56 years later, activists and leaders remember Selma’s Bloody Sunday
0 Comments
“As we reflect on the anniversary of Bloody Sunday, we must stay focused on the work ahead.”

Image: Michael M. Santiago/Getty Images

By Alison Foreman

On March 7, 1965 — 56 years ago — the late John Lewis led one of the most pivotal demonstrations in American Civil Rights history. Now, in 2021, political leaders and social justice advocates are remembering that day as they continue the fight against racial inequality and work to end voter suppression.

“Fifty-six years after Bloody Sunday, our march is not yet over,” tweeted former President Barack Obama Sunday morning. “There are more steps to be taken, more bridges to be crossed.”

On that March day in 1965, Lewis and more than 600 marchers crossed the Edmund Pettus Bridge along Route 80 in Selma, Alabama. The group, which included activists Amelia Boynton Robinson and Hosea Williams, was subsequently attacked by state troopers in an act of violence that would come to be known as “Bloody Sunday.” 

News coverage of the attack, which showed the severity of injuries incurred by Lewis, whose skull was fractured; Robinson, who was beaten unconscious; and others, outraged the nation and propelled the passage of the Voting Rights Act of 1965.

Fifty-six years after Bloody Sunday, our march is not yet over. There are more steps to be taken, more bridges to be crossed. And that’s why the Obama Presidential Center is designed to honor the giants who carried us and inspire the next generation to lead us forward. pic.twitter.com/0ac3aWgCY0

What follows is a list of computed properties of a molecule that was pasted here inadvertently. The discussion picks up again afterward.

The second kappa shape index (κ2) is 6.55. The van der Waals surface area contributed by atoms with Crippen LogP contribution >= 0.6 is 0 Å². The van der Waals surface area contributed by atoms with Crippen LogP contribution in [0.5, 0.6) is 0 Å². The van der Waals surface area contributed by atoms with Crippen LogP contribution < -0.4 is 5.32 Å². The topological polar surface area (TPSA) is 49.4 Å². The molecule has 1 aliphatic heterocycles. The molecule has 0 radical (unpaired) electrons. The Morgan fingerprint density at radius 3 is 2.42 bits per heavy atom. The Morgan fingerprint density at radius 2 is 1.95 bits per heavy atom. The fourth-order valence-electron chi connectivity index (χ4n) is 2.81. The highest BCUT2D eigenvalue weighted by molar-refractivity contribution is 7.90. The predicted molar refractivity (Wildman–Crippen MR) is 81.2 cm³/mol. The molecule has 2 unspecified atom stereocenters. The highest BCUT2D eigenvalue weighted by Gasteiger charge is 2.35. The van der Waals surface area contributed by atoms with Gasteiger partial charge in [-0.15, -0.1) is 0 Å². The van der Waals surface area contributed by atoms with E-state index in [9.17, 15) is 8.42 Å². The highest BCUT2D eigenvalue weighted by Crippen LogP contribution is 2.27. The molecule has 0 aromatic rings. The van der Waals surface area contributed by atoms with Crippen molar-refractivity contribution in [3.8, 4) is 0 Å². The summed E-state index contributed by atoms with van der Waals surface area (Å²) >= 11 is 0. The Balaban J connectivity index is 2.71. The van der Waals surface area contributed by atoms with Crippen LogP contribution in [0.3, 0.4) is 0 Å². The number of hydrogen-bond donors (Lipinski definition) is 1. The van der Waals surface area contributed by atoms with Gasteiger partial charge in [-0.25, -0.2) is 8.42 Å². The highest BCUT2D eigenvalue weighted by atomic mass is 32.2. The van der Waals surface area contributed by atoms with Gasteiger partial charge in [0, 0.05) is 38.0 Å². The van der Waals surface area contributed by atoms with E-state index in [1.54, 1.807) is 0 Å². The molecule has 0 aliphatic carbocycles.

— Barack Obama (@BarackObama) March 7, 2021

“The legacy of Selma is that while nothing can stop free people from exercising their most sacred power as citizens, there are those who will do anything they can to take that power away,” President Joe Biden tweeted on Sunday, along with a pre-taped address announcing an executive order designed to promote voter access.

“As we reflect on the anniversary of Bloody Sunday, we must stay focused on the work ahead.”

The legacy of Selma is that while nothing can stop free people from exercising their most sacred power as citizens, there are those who will do anything they can to take that power away. As we reflect on the anniversary of Bloody Sunday, we must stay focused on the work ahead. pic.twitter.com/DDn1LFfqmi

— President Biden (@POTUS) March 7, 2021

Tweets about that “work ahead” dominated conversation Sunday, as activists and public figures voiced their support for continued progress and protections for Black Americans.

On #BloodySunday, we commemorate the indomitable foot soldiers +leaders who met hatred on that bridge. We honor their fight when we demand justice, exercise our power & refuse to turn back. Yesterday, we rescued America for a time. Next, we make it permanent with #HR1/SR1 & #HR4.

— Stacey Abrams (@staceyabrams) March 7, 2021

This year’s #BloodySunday commemoration is the first without civil rights legends Congressman John Lewis, Rev. Joseph Lowery, Rev. C.T. Vivian, and Bruce Boynton, who all passed away in 2020.

We remember and honor them – today and always. #Selma56 👑 pic.twitter.com/83YbTMWzaO

— The Leadership Conference (@civilrightsorg) March 7, 2021

History remixes on the 56th anniversary of Bloody Sunday.

1965.

To the left, Alabama state troopers. To the right, voting rights marchers.

2021.

To the left, GOP voter suppression policies. To the right, American voters.

We know what happened in 1965. What will happen in 2021? pic.twitter.com/TqmZhssCdV

— Ibram X. Kendi (@DrIbram) March 7, 2021

Today, 56 years on from Bloody Sunday, it is absurd that we are still fighting for the right to vote. Not only is it our duty to keep fighting to end voter suppression in all its forms — we must also work to expand our democracy and make it easier for all our people to vote.

— Bernie Sanders (@BernieSanders) March 7, 2021

Leave a Reply

Your email address will not be published. Required fields are marked *